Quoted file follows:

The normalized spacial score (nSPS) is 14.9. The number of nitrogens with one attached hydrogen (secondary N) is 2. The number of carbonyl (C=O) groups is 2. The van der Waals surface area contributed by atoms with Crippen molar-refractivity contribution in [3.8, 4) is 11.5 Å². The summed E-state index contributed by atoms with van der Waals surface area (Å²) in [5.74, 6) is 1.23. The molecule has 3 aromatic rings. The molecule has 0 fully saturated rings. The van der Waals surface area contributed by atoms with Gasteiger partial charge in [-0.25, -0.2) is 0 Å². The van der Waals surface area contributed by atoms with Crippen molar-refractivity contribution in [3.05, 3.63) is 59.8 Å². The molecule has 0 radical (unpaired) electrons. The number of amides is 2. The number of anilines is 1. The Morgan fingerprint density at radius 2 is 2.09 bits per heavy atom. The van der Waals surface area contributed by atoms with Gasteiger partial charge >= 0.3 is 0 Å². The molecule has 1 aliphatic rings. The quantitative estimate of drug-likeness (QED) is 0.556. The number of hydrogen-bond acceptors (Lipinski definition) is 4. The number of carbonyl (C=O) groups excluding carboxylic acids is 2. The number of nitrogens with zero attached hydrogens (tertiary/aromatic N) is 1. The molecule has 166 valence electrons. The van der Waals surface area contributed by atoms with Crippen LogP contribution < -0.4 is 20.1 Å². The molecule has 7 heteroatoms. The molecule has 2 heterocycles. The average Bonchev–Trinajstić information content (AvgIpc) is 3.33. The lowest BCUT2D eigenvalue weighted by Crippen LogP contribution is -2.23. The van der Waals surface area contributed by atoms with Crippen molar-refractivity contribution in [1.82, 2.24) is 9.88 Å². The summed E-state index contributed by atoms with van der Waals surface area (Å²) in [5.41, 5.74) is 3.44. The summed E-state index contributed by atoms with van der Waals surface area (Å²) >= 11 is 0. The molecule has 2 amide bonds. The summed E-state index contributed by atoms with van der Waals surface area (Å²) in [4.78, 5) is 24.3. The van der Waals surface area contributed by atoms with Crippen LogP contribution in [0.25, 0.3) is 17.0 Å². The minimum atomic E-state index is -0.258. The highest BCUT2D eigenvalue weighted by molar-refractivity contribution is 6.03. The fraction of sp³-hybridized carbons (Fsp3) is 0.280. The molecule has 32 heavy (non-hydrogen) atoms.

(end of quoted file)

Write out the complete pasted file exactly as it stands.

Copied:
The normalized spacial score (nSPS) is 14.9. The number of nitrogens with one attached hydrogen (secondary N) is 2. The number of carbonyl (C=O) groups is 2. The van der Waals surface area contributed by atoms with Crippen molar-refractivity contribution in [3.8, 4) is 11.5 Å². The summed E-state index contributed by atoms with van der Waals surface area (Å²) in [5.74, 6) is 1.23. The molecule has 3 aromatic rings. The molecule has 0 fully saturated rings. The van der Waals surface area contributed by atoms with Gasteiger partial charge in [-0.25, -0.2) is 0 Å². The van der Waals surface area contributed by atoms with Crippen molar-refractivity contribution in [3.05, 3.63) is 59.8 Å². The molecule has 0 radical (unpaired) electrons. The number of amides is 2. The number of anilines is 1. The Morgan fingerprint density at radius 2 is 2.09 bits per heavy atom. The van der Waals surface area contributed by atoms with Gasteiger partial charge >= 0.3 is 0 Å². The molecule has 1 aliphatic rings. The quantitative estimate of drug-likeness (QED) is 0.556. The number of hydrogen-bond acceptors (Lipinski definition) is 4. The number of carbonyl (C=O) groups excluding carboxylic acids is 2. The number of nitrogens with zero attached hydrogens (tertiary/aromatic N) is 1. The molecule has 166 valence electrons. The van der Waals surface area contributed by atoms with Crippen LogP contribution < -0.4 is 20.1 Å². The molecule has 7 heteroatoms. The molecule has 2 heterocycles. The average Bonchev–Trinajstić information content (AvgIpc) is 3.33. The lowest BCUT2D eigenvalue weighted by Crippen LogP contribution is -2.23. The van der Waals surface area contributed by atoms with Crippen molar-refractivity contribution in [1.82, 2.24) is 9.88 Å². The summed E-state index contributed by atoms with van der Waals surface area (Å²) in [5.41, 5.74) is 3.44. The summed E-state index contributed by atoms with van der Waals surface area (Å²) >= 11 is 0. The molecule has 2 amide bonds. The summed E-state index contributed by atoms with van der Waals surface area (Å²) in [4.78, 5) is 24.3. The van der Waals surface area contributed by atoms with Crippen LogP contribution in [0.25, 0.3) is 17.0 Å². The minimum atomic E-state index is -0.258. The highest BCUT2D eigenvalue weighted by molar-refractivity contribution is 6.03. The fraction of sp³-hybridized carbons (Fsp3) is 0.280. The molecule has 32 heavy (non-hydrogen) atoms.